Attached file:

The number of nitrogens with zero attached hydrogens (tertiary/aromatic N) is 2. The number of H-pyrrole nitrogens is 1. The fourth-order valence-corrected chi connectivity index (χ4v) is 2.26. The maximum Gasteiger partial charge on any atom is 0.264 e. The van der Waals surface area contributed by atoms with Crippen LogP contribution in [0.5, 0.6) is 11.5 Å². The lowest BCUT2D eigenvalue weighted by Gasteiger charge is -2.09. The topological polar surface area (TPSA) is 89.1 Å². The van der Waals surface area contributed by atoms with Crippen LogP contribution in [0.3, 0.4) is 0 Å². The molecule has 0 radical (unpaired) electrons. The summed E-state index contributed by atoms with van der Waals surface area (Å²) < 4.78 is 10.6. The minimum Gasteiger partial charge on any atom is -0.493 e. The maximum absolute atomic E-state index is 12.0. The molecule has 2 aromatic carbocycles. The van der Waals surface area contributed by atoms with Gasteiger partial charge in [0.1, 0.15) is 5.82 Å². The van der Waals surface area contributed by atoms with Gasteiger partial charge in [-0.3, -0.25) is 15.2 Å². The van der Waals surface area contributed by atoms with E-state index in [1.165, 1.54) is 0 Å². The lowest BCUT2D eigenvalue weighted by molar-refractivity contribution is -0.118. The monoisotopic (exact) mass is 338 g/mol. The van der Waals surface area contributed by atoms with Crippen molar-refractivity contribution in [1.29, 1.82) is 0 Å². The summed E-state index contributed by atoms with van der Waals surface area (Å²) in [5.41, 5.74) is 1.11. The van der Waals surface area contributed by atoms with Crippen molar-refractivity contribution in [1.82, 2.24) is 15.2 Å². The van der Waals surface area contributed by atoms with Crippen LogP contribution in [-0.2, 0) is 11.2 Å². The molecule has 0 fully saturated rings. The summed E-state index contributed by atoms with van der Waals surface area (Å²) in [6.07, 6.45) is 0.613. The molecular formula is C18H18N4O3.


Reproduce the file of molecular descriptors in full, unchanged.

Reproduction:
The number of nitrogens with zero attached hydrogens (tertiary/aromatic N) is 2. The number of H-pyrrole nitrogens is 1. The fourth-order valence-corrected chi connectivity index (χ4v) is 2.26. The maximum Gasteiger partial charge on any atom is 0.264 e. The van der Waals surface area contributed by atoms with Crippen LogP contribution in [0.5, 0.6) is 11.5 Å². The lowest BCUT2D eigenvalue weighted by Gasteiger charge is -2.09. The topological polar surface area (TPSA) is 89.1 Å². The van der Waals surface area contributed by atoms with Crippen LogP contribution in [0.3, 0.4) is 0 Å². The molecule has 0 radical (unpaired) electrons. The summed E-state index contributed by atoms with van der Waals surface area (Å²) < 4.78 is 10.6. The minimum Gasteiger partial charge on any atom is -0.493 e. The maximum absolute atomic E-state index is 12.0. The molecule has 2 aromatic carbocycles. The van der Waals surface area contributed by atoms with Gasteiger partial charge in [0.1, 0.15) is 5.82 Å². The van der Waals surface area contributed by atoms with Gasteiger partial charge in [-0.3, -0.25) is 15.2 Å². The van der Waals surface area contributed by atoms with E-state index in [1.165, 1.54) is 0 Å². The lowest BCUT2D eigenvalue weighted by molar-refractivity contribution is -0.118. The monoisotopic (exact) mass is 338 g/mol. The van der Waals surface area contributed by atoms with Crippen molar-refractivity contribution in [1.29, 1.82) is 0 Å². The summed E-state index contributed by atoms with van der Waals surface area (Å²) in [5.41, 5.74) is 1.11. The van der Waals surface area contributed by atoms with Crippen molar-refractivity contribution in [1.82, 2.24) is 15.2 Å². The van der Waals surface area contributed by atoms with Crippen LogP contribution in [-0.2, 0) is 11.2 Å². The molecule has 0 fully saturated rings. The summed E-state index contributed by atoms with van der Waals surface area (Å²) in [6.07, 6.45) is 0.613. The molecular formula is C18H18N4O3.